How a Birmingham man needed a team of bankers to save his marriage proposal

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The plan percolated in Mark Adams’ head for weeks, months even.

Scratch that.

It actually began at his little sister’s wedding 18 months earlier, when he first met Maeve Johnson, a friend of the groom.

The attraction between the two was instant.

Now Adams was already contemplating wedding plans of his own. But before there could be a wedding, there had to be a proposal.

He had the moment, a Friday evening after work trimming the Christmas tree. He had family on alert and friends scheduled to stop by and celebrate.

And he had an engagement ring, snug and protected in a safe deposit box.

Then it began to snow.

“I’m at the office early on Friday, for just a little while, and it starts to snow,” Adams said.

He brushed the initial flakes off because a dusting was expected throughout the state, including Birmingham. Then the snow continued.

“It’s Alabama. Everything shuts down,” Adams said. “It hadn’t crossed my mind to take the ring out before because it was supposed to snow a quarter of an inch, then stop.”

Worried that his dream date was falling apart, he headed to his bank branch to retrieve the ring. The bank was closed.

“Now it’s snowing hard. I’m already nervous and stressed about the entire day. Now I’m hitting the panic button. I’d worked on this since Thanksgiving and didn’t think I could go another day.”

Adams called Maggie Cornelius, Johnson’s sister and an attorney who had connections. She called two execs with Adams’ bank – Regions Bank Deputy General Counsel Jeff Lee and Marc Bromstad, part of the Mergers & Acquisitions team. Adams called Kate Danella, the head of Private Wealth Management at Regions.

In return, they made calls, and up to a dozen people at Regions began figuring out how to salvage the young man’s big day. It meant someone would have to risk the elements.

Leslie Nilges, the manager of the Crestline branch, was with her family in suburban Trussville when she got a call asking for her help.

“There was no way I was going to tell his gentleman ‘no,’” she said.

She left everyone behind, hopped in her car and began making a 45-minute, nerve-wracking commute not knowing what to expect in terms of road conditions.

“I’m from the Midwest, so I’m used to driving in the snow. But that’s on treated roads,” Nilges said. “When I got on I-459 and saw a salt truck in the ditch, I was a little concerned.”

Crestline is a hilly Birmingham neighborhood, on the spine of Red Mountain, and is accessed with hairpin turns and up-down streets like a paved roller coaster. She navigated slowly and defensively towards her destination.

She still needed help.

“We have to have two people to open the door, and there has to be a second person (from the bank) in the vault,” Nilges explained. “That’s operational procedure.”

Lisa Law, senior vice president for Branch Support Services, was working nearby from home when she got an instant message from Denise Canfield, the head of Branch Support and Branch/ATM Delivery.

“A customer needed our help at the Crestline Branch and I was asked if I could assist,” Law said. “I had no idea what the issue was but I made a call and offered to help. Once we learned it was an engagement ring, we all agreed we were going to make sure he got it. Really, it was just another day at Regions and another reason I love working with the people I do.”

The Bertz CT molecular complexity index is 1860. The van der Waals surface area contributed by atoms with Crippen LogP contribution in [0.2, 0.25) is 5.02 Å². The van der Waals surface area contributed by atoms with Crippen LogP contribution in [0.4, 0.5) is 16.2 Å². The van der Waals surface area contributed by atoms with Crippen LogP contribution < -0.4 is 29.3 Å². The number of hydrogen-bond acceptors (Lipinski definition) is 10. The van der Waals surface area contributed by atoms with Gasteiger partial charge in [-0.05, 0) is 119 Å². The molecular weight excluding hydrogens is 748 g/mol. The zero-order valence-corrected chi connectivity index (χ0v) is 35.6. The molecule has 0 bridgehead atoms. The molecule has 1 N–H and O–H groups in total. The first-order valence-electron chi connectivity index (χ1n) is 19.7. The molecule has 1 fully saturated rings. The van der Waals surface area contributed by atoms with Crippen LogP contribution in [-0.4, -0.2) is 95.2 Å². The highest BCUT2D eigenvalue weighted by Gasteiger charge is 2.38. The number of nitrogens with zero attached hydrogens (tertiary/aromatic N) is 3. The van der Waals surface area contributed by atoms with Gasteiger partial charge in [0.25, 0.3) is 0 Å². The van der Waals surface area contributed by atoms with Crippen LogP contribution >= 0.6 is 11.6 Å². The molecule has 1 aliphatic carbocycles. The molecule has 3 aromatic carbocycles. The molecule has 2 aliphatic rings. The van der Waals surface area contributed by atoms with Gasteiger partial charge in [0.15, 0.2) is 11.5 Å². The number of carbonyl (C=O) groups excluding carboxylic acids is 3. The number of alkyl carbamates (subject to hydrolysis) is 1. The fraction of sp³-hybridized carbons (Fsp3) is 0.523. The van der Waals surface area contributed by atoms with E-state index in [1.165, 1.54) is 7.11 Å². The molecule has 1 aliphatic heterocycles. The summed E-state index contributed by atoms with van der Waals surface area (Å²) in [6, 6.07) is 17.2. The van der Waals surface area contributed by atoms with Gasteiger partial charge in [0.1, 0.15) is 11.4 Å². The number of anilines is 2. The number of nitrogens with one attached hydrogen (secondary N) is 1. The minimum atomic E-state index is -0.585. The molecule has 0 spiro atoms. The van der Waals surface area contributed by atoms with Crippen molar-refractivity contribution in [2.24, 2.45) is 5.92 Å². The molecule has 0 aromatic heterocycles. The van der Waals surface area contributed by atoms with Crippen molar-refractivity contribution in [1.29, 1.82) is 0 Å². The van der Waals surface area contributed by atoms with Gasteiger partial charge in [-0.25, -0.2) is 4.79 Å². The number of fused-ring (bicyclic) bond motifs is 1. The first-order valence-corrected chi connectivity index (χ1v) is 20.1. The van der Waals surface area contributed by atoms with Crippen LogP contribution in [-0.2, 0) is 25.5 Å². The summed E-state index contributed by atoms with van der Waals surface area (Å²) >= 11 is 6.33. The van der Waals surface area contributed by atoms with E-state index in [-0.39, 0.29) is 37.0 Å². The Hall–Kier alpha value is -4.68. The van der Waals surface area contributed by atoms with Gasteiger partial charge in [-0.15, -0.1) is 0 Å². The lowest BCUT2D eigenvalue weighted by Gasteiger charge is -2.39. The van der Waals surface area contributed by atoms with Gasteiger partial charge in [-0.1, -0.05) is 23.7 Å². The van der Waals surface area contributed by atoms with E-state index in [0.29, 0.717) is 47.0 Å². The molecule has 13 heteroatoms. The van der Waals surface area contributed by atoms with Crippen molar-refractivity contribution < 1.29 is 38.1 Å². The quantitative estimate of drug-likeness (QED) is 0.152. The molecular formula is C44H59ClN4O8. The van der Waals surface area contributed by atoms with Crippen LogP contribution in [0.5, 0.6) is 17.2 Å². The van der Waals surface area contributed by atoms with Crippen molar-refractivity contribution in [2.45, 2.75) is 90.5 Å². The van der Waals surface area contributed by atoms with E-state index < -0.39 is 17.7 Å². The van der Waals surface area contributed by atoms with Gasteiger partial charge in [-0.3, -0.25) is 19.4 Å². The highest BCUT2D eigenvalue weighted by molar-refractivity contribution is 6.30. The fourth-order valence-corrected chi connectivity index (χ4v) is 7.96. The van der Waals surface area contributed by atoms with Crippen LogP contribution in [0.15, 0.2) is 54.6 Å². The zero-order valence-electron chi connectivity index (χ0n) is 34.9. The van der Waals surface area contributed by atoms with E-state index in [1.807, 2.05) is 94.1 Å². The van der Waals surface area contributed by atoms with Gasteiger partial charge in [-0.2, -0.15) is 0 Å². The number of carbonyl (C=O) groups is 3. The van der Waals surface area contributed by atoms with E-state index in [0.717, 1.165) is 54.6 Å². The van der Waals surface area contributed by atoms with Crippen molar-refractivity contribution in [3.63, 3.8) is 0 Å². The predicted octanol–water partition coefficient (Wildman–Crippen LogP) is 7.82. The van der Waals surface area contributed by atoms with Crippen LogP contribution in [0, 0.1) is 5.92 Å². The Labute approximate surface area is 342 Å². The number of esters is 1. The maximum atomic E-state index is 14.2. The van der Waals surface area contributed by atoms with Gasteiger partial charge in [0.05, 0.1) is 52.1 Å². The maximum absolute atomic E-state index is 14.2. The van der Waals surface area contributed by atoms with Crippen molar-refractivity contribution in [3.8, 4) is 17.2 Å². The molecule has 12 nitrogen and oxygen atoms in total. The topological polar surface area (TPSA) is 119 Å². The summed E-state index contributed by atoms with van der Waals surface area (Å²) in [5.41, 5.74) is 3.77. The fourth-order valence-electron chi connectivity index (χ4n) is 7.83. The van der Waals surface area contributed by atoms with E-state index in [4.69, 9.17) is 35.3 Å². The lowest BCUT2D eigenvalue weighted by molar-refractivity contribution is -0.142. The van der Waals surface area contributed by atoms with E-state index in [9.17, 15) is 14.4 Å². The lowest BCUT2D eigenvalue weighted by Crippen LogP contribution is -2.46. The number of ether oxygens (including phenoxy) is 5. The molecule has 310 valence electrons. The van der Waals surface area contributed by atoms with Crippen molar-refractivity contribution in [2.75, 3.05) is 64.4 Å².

Nilges and Law were soon joined by Mike Jordan, a Private Wealth Management executive who was part of the original phone calls.

“Lisa and Leslie were there for him, and it was a great outcome for the customer,” Jordan said.

On the worst/best day of his life, Mark Adams had his ring.

Engagement-Story-01-Dec-2017-904x1024

Maeve Johnson and Mark Adams are now engaged, no thanks to the surprisingly heavy snowfall that nearly ruined the proposal. [Photo Credit: Contributed]

“I wanted to go across the street to the Pig (Piggly Wiggly) and get them a bottle of champagne to celebrate, but they wouldn’t let me,” Adams said.

“This is what we do every day,” Nilges explained, “and that’s what makes it gratifying. Of course, it’s not every day that your heart’s beating a mile a minute and you’re racing through snow to help save someone’s day.”

Back home, Adams launched his plan by lighting the tree before Johnson’s arrival to cut down on pregaming. They hung ornaments, then talked about Christmas and futures.

Then Adams stopped and dropped to a knee, offered his heart and presented the ring.

“I was shocked and thrilled when Mark proposed,” Johnson said.

With a “yes” to seal the deal, Adams shared his snow day misadventure.

“I can’t believe what he went through and the lengths that so many went to make this happen for us,” Johnson said. “I’m thankful to everyone for making this a day I’ll truly never forget.”

A week later, Adams can laugh at what transpired.

“It’s great how it all worked out, even better than scripted,” Adams said. “But I couldn’t have pulled it off without a lot of help and a lot of tough logistics. I’m grateful to Regions for making this happen, for letting me in and getting me on our way.”

All in a day’s work, Nilges said.

“We are here to make things happen,” she said. “We are dream makers, not dream crashers.”

Republished with permission from the Alabama NewsCenter.

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